The only surviving member of the four-man team, Marcus Luttrell, wrote a brief (2 1/2 page) after action report. In it, he stated that he estimated that the reconnaissance and surveillance team was ambushed by 20 to 35 ACM. Twenty was the number that was initially released by CJTF-76 Public Affairs, and that is why the earliest media reports used the number twenty (in the Time magazine article, they state “…probably 5 to 1” as related to the four-man team – meaning 20). Further analysis, the results of which never made it into the press (derived from analysis of signals intelligence gleaned during the ambush and human intelligence derived in Pakistan after the ambush, and videos of the actual ambush) stated the number to be between eight and ten.

But as time progressed, the number quickly inflated from twenty. Some sources state up to 200. I’ve seen figures even higher than this. Ever since a blunt education by Marines in Afghanistan on the subject, I’ve been ever-skeptical of stated enemy numbers. While I was in Afghanistan on my first embed, the Marines taught me about “Afghan Math” – “Just divide by about ten to get the real number ” is the governing directive of “Afghan Math”–when reading enemy numbers in press reports or when the enemy tries their brand of PsyOps over two-way radios (“we have fifty men waiting to ambush you” usually means, maybe, five). I experienced this during my first tag-along with Marines in combat in Afghanistan–listening to a “Taliban commander” talking to Marines over an Icom late one night (on a ridge across the Pech River Valley from Sawtalo Sar). I couldn’t figure out why everyone was laughing. I wasn’t laughing. Turns out “they” didn’t have even five, just the guy on his Icom two-way radio. Of course, he never attacked us, other than verbally.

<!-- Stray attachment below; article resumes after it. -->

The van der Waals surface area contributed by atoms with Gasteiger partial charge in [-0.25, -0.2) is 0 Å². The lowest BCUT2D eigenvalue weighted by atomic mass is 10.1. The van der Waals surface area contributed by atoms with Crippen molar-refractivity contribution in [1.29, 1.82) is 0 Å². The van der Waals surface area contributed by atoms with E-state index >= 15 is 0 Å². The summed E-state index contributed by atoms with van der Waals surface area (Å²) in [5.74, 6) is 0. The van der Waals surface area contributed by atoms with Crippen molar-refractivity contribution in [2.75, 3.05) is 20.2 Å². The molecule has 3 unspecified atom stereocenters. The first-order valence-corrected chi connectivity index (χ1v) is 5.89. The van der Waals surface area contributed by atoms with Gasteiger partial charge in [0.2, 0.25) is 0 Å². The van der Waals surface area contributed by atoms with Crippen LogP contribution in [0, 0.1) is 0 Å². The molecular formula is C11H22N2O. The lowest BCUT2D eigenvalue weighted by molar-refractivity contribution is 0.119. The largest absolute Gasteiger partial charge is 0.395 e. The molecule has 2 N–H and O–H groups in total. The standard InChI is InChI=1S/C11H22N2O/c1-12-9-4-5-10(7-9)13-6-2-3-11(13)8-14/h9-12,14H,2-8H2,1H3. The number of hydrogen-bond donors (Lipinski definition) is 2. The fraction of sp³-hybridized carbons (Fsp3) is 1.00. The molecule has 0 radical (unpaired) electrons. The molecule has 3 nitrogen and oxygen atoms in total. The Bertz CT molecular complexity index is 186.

Marcus Lutrell’s “Lone Survivor” was ghost-written by Patrick Robinson, a British author best known for fictional works featuring heroic American and British soldiers. Typical is “Ghost Force”, a novel about Navy Seals who foil a plot by Argentinians and Siberians (!) to retake the Malvinas as an anti-imperialist plot against Exxon-Mobil. Just the sort of writer who would bring Lutrell’s overactive imagination to fruition.

If Robinson was just the right ghost-writer, Peter Berg was a director whose ideological predispositions were ideally suited for the material as well. Berg can be proud of his work. Wikipedia reports: “Its opening weekend gross made it the second largest debut for any film released in January after the 2008 film Cloverfield’s opening weekend gross of $40.1 million.” That its success is measured against “Cloverfield” should give you some indication about the dire straits of Hollywood filmmaking. “Cloverfield” was an idiotic space invasion movie whose shaky camera effects were enough to induce an epilepsy attack even if you did not suffer from the illness.

Berg’s previous film was “Battleship”, another space invasion movie that was based on a video game and that was geared to the average 15-year-old boy. It opens with 911 type attacks on skyscrapers and climaxes with a WWII vintage battleship being dusted off and used to smite the filthy alien spaceships that bear a striking resemblance to the Transformers. This, of course, is the perfect preparation for a movie like “Lone Survivor”.